You should never use multiple columns to hold more than one of the same item. This is bad database design and will be a major pain to use (try to write a query that will fetch and display all of a user's photos, or delete one photo, and you will see what I mean).
Another issue is that you might want to store other info about each photo--such as when it was uploaded and what format it is. Instead of 20 columns, suddenly you might have 60 or 80 columns in your table. Ugh!
Instead, have a table of photos that is separate from the table of users. This is linked to the user table on user ID. You can enforce the 20 photo limit with a table constraint, or simply by checking the number of photos programmatically before you allow upload.
Primary Key | | |
USER_ID | FIRST | LAST | ETC.
12345 | John | Smith | ... Any other user-specific columns
Primary Key | Foreign Key | | | |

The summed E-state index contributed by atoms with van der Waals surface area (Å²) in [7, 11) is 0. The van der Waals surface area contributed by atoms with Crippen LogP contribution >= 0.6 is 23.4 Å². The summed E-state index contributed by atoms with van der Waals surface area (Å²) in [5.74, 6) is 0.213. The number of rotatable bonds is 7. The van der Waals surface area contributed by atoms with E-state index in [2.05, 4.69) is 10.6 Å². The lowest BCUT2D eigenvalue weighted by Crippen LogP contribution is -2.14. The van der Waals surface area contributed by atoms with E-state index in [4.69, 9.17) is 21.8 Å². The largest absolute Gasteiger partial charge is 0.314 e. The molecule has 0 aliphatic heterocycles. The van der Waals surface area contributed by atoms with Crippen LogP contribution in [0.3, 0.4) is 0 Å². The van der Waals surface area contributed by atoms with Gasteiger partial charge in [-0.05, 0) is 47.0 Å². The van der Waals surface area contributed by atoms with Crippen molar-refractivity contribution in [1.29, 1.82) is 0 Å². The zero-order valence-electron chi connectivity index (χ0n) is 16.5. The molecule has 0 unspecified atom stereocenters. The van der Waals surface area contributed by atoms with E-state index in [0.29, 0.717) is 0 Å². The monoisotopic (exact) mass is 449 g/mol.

PHOTO_ID | USER_ID | PHOTO | FORMAT | DATE | ETC.
13516 | 12345 | <data> | JPG | 2013-05-01 | ... Other photo-specific columns
If you set the foreign key for photo to
on delete cascade, a user's photos will automatically be deleted if you delete the user.
See this StackOverflow question for info on a table constraint to limit the number of photos per user.
Getting the photos for a user uses a simple query:
select * from photo
where user_id = 12345;
If you need photos and user information like the name, use a join:
select first, last, photo from photo p
inner join user u on p.user_id = u.user_id;
Update: I do agree with Pieter B that, in most cases, you are probably better off storing the images separately in the file structure, and just making the
images table store the file name of each image. This will make it a lot easier to, say, display the images on a web page. But you will also need extra code to make sure the directory stays in sync with the table--if you delete a user, you have to go manually delete all of the images.